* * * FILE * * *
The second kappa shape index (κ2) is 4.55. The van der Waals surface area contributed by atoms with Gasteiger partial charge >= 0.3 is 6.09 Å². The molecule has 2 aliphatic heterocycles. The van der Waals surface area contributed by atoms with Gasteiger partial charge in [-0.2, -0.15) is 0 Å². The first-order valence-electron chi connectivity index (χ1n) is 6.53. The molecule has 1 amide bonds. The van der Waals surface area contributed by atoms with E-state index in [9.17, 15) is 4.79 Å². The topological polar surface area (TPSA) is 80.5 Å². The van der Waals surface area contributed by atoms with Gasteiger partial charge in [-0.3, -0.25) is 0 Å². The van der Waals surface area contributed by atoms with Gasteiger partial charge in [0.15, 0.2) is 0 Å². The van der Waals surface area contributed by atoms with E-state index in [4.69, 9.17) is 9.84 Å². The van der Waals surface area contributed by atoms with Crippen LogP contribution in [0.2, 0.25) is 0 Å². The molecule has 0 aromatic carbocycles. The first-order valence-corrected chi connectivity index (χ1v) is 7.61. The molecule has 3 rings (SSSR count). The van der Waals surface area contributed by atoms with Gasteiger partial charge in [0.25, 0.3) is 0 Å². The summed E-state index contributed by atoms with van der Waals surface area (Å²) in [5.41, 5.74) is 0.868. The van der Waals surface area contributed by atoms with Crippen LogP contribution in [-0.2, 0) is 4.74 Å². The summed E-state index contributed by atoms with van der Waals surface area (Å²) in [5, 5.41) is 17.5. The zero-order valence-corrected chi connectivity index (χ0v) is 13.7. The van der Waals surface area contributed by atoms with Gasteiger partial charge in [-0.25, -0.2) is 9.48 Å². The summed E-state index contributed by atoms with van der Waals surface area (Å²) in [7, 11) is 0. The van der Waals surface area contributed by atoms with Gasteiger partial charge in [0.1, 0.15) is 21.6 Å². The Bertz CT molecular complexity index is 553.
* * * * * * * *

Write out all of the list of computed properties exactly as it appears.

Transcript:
The second kappa shape index (κ2) is 4.55. The van der Waals surface area contributed by atoms with Gasteiger partial charge >= 0.3 is 6.09 Å². The molecule has 2 aliphatic heterocycles. The van der Waals surface area contributed by atoms with Gasteiger partial charge in [-0.2, -0.15) is 0 Å². The first-order valence-electron chi connectivity index (χ1n) is 6.53. The molecule has 1 amide bonds. The van der Waals surface area contributed by atoms with E-state index in [9.17, 15) is 4.79 Å². The topological polar surface area (TPSA) is 80.5 Å². The van der Waals surface area contributed by atoms with Gasteiger partial charge in [-0.3, -0.25) is 0 Å². The van der Waals surface area contributed by atoms with Gasteiger partial charge in [0.15, 0.2) is 0 Å². The van der Waals surface area contributed by atoms with E-state index in [4.69, 9.17) is 9.84 Å². The van der Waals surface area contributed by atoms with Crippen LogP contribution in [0.2, 0.25) is 0 Å². The molecule has 0 aromatic carbocycles. The first-order valence-corrected chi connectivity index (χ1v) is 7.61. The molecule has 3 rings (SSSR count). The van der Waals surface area contributed by atoms with Gasteiger partial charge in [0.25, 0.3) is 0 Å². The summed E-state index contributed by atoms with van der Waals surface area (Å²) in [5.41, 5.74) is 0.868. The van der Waals surface area contributed by atoms with Crippen LogP contribution in [-0.2, 0) is 4.74 Å². The summed E-state index contributed by atoms with van der Waals surface area (Å²) in [5, 5.41) is 17.5. The zero-order valence-corrected chi connectivity index (χ0v) is 13.7. The van der Waals surface area contributed by atoms with Gasteiger partial charge in [-0.25, -0.2) is 9.48 Å². The summed E-state index contributed by atoms with van der Waals surface area (Å²) in [7, 11) is 0. The van der Waals surface area contributed by atoms with Gasteiger partial charge in [0.1, 0.15) is 21.6 Å². The Bertz CT molecular complexity index is 553.